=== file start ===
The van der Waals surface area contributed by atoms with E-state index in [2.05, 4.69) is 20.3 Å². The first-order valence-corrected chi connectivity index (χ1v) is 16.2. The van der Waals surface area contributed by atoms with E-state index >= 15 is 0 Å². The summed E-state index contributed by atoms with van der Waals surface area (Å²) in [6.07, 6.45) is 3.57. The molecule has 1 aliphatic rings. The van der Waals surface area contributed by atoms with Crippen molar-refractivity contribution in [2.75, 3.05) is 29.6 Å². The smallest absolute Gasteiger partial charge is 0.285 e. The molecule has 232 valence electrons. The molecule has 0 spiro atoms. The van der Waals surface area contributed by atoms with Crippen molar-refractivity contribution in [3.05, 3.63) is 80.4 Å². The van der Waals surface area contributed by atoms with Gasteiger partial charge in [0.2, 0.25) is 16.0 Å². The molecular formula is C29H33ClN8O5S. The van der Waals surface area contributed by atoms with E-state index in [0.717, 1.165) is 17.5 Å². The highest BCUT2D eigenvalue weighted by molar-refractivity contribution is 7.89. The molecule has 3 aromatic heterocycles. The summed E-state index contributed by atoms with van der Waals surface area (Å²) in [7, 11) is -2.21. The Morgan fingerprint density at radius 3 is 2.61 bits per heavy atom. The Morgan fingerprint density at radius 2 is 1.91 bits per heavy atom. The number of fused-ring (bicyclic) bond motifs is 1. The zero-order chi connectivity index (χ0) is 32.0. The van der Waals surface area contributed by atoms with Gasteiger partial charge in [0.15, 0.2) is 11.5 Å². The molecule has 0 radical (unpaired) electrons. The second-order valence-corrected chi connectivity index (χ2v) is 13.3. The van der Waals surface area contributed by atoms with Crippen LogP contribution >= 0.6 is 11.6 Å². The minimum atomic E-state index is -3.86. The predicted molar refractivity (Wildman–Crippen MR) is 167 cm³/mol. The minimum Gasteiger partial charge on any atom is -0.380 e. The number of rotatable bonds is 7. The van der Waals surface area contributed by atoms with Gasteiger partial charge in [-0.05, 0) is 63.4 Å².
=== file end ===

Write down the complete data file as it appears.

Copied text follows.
The van der Waals surface area contributed by atoms with E-state index in [2.05, 4.69) is 20.3 Å². The first-order valence-corrected chi connectivity index (χ1v) is 16.2. The van der Waals surface area contributed by atoms with E-state index >= 15 is 0 Å². The summed E-state index contributed by atoms with van der Waals surface area (Å²) in [6.07, 6.45) is 3.57. The molecule has 1 aliphatic rings. The van der Waals surface area contributed by atoms with Crippen molar-refractivity contribution in [2.75, 3.05) is 29.6 Å². The smallest absolute Gasteiger partial charge is 0.285 e. The molecule has 232 valence electrons. The molecule has 0 spiro atoms. The van der Waals surface area contributed by atoms with Crippen molar-refractivity contribution in [3.05, 3.63) is 80.4 Å². The van der Waals surface area contributed by atoms with Gasteiger partial charge in [0.2, 0.25) is 16.0 Å². The molecular formula is C29H33ClN8O5S. The van der Waals surface area contributed by atoms with E-state index in [0.717, 1.165) is 17.5 Å². The highest BCUT2D eigenvalue weighted by molar-refractivity contribution is 7.89. The molecule has 3 aromatic heterocycles. The summed E-state index contributed by atoms with van der Waals surface area (Å²) in [7, 11) is -2.21. The Morgan fingerprint density at radius 3 is 2.61 bits per heavy atom. The Morgan fingerprint density at radius 2 is 1.91 bits per heavy atom. The number of fused-ring (bicyclic) bond motifs is 1. The zero-order chi connectivity index (χ0) is 32.0. The van der Waals surface area contributed by atoms with Gasteiger partial charge in [0.15, 0.2) is 11.5 Å². The molecule has 0 radical (unpaired) electrons. The second-order valence-corrected chi connectivity index (χ2v) is 13.3. The van der Waals surface area contributed by atoms with Crippen LogP contribution >= 0.6 is 11.6 Å². The minimum atomic E-state index is -3.86. The predicted molar refractivity (Wildman–Crippen MR) is 167 cm³/mol. The minimum Gasteiger partial charge on any atom is -0.380 e. The number of rotatable bonds is 7. The van der Waals surface area contributed by atoms with Gasteiger partial charge in [-0.05, 0) is 63.4 Å².